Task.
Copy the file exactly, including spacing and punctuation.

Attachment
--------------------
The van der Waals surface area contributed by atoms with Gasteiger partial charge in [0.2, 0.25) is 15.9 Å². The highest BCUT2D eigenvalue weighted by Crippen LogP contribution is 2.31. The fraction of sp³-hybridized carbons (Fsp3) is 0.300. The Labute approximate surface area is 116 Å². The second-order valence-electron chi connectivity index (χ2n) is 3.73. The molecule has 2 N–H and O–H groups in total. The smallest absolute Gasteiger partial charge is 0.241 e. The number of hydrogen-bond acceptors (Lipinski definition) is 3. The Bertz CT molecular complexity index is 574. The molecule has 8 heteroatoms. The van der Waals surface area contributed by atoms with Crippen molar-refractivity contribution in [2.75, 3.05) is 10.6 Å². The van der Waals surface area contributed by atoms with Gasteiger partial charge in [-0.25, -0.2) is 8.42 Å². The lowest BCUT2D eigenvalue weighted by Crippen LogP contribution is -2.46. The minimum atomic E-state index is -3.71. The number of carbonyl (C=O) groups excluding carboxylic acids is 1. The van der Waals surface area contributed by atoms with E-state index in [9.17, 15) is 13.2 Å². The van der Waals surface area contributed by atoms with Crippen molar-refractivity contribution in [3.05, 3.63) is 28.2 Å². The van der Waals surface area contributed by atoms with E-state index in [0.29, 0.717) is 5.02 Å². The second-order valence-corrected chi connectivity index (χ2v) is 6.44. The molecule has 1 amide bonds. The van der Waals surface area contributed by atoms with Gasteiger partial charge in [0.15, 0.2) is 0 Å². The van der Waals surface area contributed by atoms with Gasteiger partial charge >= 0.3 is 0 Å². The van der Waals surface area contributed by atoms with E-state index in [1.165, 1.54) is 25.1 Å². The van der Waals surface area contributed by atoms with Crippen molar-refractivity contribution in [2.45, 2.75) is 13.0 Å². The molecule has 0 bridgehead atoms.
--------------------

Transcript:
The van der Waals surface area contributed by atoms with Gasteiger partial charge in [0.2, 0.25) is 15.9 Å². The highest BCUT2D eigenvalue weighted by Crippen LogP contribution is 2.31. The fraction of sp³-hybridized carbons (Fsp3) is 0.300. The Labute approximate surface area is 116 Å². The second-order valence-electron chi connectivity index (χ2n) is 3.73. The molecule has 2 N–H and O–H groups in total. The smallest absolute Gasteiger partial charge is 0.241 e. The number of hydrogen-bond acceptors (Lipinski definition) is 3. The Bertz CT molecular complexity index is 574. The molecule has 8 heteroatoms. The van der Waals surface area contributed by atoms with Crippen molar-refractivity contribution in [2.75, 3.05) is 10.6 Å². The van der Waals surface area contributed by atoms with Gasteiger partial charge in [-0.25, -0.2) is 8.42 Å². The lowest BCUT2D eigenvalue weighted by Crippen LogP contribution is -2.46. The minimum atomic E-state index is -3.71. The number of carbonyl (C=O) groups excluding carboxylic acids is 1. The van der Waals surface area contributed by atoms with E-state index in [9.17, 15) is 13.2 Å². The van der Waals surface area contributed by atoms with Crippen molar-refractivity contribution in [3.05, 3.63) is 28.2 Å². The van der Waals surface area contributed by atoms with E-state index in [0.29, 0.717) is 5.02 Å². The second-order valence-corrected chi connectivity index (χ2v) is 6.44. The molecule has 1 amide bonds. The van der Waals surface area contributed by atoms with Gasteiger partial charge in [0.15, 0.2) is 0 Å². The van der Waals surface area contributed by atoms with Gasteiger partial charge >= 0.3 is 0 Å². The van der Waals surface area contributed by atoms with E-state index in [1.165, 1.54) is 25.1 Å². The van der Waals surface area contributed by atoms with Crippen molar-refractivity contribution in [2.45, 2.75) is 13.0 Å². The molecule has 0 bridgehead atoms.